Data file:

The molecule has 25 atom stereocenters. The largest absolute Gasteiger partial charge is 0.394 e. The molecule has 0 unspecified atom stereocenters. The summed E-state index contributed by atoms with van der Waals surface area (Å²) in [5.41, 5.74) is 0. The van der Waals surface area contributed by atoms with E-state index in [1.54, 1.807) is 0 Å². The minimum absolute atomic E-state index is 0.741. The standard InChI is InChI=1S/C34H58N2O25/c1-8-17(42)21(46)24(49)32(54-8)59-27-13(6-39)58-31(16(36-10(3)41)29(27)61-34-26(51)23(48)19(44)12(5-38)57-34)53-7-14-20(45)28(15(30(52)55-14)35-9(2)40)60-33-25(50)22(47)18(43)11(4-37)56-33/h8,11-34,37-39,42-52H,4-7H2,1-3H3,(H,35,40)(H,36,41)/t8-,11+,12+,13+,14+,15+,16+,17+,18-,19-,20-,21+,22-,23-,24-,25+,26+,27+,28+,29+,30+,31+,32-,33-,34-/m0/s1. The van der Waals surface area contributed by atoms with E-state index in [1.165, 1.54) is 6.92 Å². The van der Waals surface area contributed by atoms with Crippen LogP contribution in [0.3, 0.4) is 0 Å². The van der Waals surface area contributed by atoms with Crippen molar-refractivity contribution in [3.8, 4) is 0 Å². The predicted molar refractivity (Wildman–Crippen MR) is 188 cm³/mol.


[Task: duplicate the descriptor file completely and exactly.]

The molecule has 25 atom stereocenters. The largest absolute Gasteiger partial charge is 0.394 e. The molecule has 0 unspecified atom stereocenters. The summed E-state index contributed by atoms with van der Waals surface area (Å²) in [5.41, 5.74) is 0. The van der Waals surface area contributed by atoms with E-state index in [1.54, 1.807) is 0 Å². The minimum absolute atomic E-state index is 0.741. The standard InChI is InChI=1S/C34H58N2O25/c1-8-17(42)21(46)24(49)32(54-8)59-27-13(6-39)58-31(16(36-10(3)41)29(27)61-34-26(51)23(48)19(44)12(5-38)57-34)53-7-14-20(45)28(15(30(52)55-14)35-9(2)40)60-33-25(50)22(47)18(43)11(4-37)56-33/h8,11-34,37-39,42-52H,4-7H2,1-3H3,(H,35,40)(H,36,41)/t8-,11+,12+,13+,14+,15+,16+,17+,18-,19-,20-,21+,22-,23-,24-,25+,26+,27+,28+,29+,30+,31+,32-,33-,34-/m0/s1. The van der Waals surface area contributed by atoms with E-state index in [1.165, 1.54) is 6.92 Å². The van der Waals surface area contributed by atoms with Crippen LogP contribution in [0.3, 0.4) is 0 Å². The van der Waals surface area contributed by atoms with Crippen molar-refractivity contribution in [3.8, 4) is 0 Å². The predicted molar refractivity (Wildman–Crippen MR) is 188 cm³/mol.